Miles, the Autobiography

Miles, the Autobiography

Book - 2011
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Universally acclaimed as a musical genius, Miles Davis was one of the most important and influential musicians in the world. Here, Miles speaks out about his extraordinary life.

Miles: The Autobiography, like Miles himself, holds nothing back. He speaks frankly and openly about his drug problem and how he overcame it. He condemns the racism he encountered in the music business and in American society generally. And he discusses the women in his life. But above all, Miles talks about music and musicians, including the legends he has played with over the years: Bird, Dizzy, Monk, Trane, Mingus, and many others.

The man who gave us some of the most exciting music of the twentieth century here gives us a compelling and fascinating autobiography, featuring a concise discography and thirty-two pages of photographs.
Publisher: New York : Simon and Schuster Paperbacks, 2011
Edition: Simon and Schuster trade pbk. ed
ISBN: 9781451643183
1451643187
Characteristics: 441 pages, [32] pages of plates : illustrations ; 24 cm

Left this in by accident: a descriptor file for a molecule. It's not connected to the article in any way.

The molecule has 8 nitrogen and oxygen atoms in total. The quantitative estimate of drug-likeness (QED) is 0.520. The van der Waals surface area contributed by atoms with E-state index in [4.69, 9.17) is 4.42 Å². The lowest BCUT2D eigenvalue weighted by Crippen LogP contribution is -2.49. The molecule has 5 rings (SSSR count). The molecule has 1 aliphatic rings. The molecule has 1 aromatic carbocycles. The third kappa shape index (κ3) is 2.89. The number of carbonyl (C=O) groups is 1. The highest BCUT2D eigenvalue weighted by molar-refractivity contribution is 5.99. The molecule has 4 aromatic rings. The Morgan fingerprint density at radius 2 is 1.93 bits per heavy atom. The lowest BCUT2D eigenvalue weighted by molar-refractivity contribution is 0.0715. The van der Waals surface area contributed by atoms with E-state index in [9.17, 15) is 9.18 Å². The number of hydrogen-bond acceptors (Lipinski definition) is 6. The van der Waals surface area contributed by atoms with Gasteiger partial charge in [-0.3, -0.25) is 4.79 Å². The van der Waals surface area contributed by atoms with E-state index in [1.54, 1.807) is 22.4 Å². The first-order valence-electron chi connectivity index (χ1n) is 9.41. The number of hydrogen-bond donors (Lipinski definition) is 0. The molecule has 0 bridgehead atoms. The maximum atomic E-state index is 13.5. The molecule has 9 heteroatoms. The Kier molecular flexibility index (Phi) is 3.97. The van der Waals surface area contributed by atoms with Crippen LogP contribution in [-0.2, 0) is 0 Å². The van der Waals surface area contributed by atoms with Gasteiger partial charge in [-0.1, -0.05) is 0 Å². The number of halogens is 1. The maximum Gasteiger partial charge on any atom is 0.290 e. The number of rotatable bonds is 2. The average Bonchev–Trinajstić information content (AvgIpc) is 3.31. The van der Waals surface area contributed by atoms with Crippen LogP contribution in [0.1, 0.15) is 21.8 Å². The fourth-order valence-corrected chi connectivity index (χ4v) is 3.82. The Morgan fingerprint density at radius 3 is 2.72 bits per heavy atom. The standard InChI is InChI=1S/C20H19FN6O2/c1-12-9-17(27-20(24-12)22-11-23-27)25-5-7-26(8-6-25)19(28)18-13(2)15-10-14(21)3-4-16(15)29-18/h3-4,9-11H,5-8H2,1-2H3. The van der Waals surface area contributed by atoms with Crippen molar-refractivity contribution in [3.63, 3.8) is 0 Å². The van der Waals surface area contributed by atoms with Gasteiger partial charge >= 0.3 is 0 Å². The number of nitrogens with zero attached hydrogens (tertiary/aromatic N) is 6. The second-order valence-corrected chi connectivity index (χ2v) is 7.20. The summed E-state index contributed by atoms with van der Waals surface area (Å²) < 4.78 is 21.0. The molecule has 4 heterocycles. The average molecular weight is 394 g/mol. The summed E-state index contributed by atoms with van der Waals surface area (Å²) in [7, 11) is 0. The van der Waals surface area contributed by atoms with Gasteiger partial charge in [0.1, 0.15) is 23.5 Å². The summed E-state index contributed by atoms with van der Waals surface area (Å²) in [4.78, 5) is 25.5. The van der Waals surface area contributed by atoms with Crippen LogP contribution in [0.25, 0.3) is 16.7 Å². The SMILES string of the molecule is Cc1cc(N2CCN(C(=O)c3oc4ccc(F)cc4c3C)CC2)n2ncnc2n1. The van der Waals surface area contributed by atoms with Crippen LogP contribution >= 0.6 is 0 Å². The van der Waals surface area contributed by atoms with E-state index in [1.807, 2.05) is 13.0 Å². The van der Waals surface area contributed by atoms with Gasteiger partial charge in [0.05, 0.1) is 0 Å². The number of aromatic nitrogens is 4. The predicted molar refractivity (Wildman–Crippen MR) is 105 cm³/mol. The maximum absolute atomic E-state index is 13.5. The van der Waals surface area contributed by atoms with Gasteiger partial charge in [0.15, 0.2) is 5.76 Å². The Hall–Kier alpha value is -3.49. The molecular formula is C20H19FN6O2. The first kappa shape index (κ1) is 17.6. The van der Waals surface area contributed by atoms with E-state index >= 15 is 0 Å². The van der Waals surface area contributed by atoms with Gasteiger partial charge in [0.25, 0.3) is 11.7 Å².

Additional Contributors: Troupe, Quincy

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lukasevansherman
Feb 16, 2017

Even those who know nothing about jazz, know Miles Davis. He is arguably the most influential and recognizable jazz musician of the 20th century and, by extension, all time. For the casual jazz fan, such as myself, a common first purchase is his classic "Kind of Blue" album. Recently he was the subject of the biopic "Miles Ahead," in which he was portrayed by Don Cheadle, who also directed. His 1989 autobiography, written with Quincy Troupe, will appeal to the jazz and non-jazz fan alike. Well, as long as you're comfortable with the word "mother****er," which he uses approximately 500 times. Though this was written towards the end of his life (he died in 1991), he showed no signs of mellowing, plunging into his incredible, intense life, which was marked by music, but also racism, drugs, and sex. He met seemingly every important jazz figure of the 20th century and has strong opinions about every one of them. He has high praise for Charlie Parker, whom he started out with, but castigates his drug use and destructive tendencies. He's generous towards most of his sidemen, but has little love for contemporary musicians, singling out traditionalist Wynton Marsalis for scorn. Somewhat unsurprisingly, he finds a kindred spirit in Prince, another genre-bending, shape-shifting, incredibly prolific and talented musician. This feels like Miles uncut and while he has a distinctive, pungent voice, it could have benefited from a little more editing and shape. Still, every music fan should pick this one up, especially if your image of jazz is shaped by "La La Land."

just starting it an it seems it gets better by each page. me bieng a reader you have to take the journey your self

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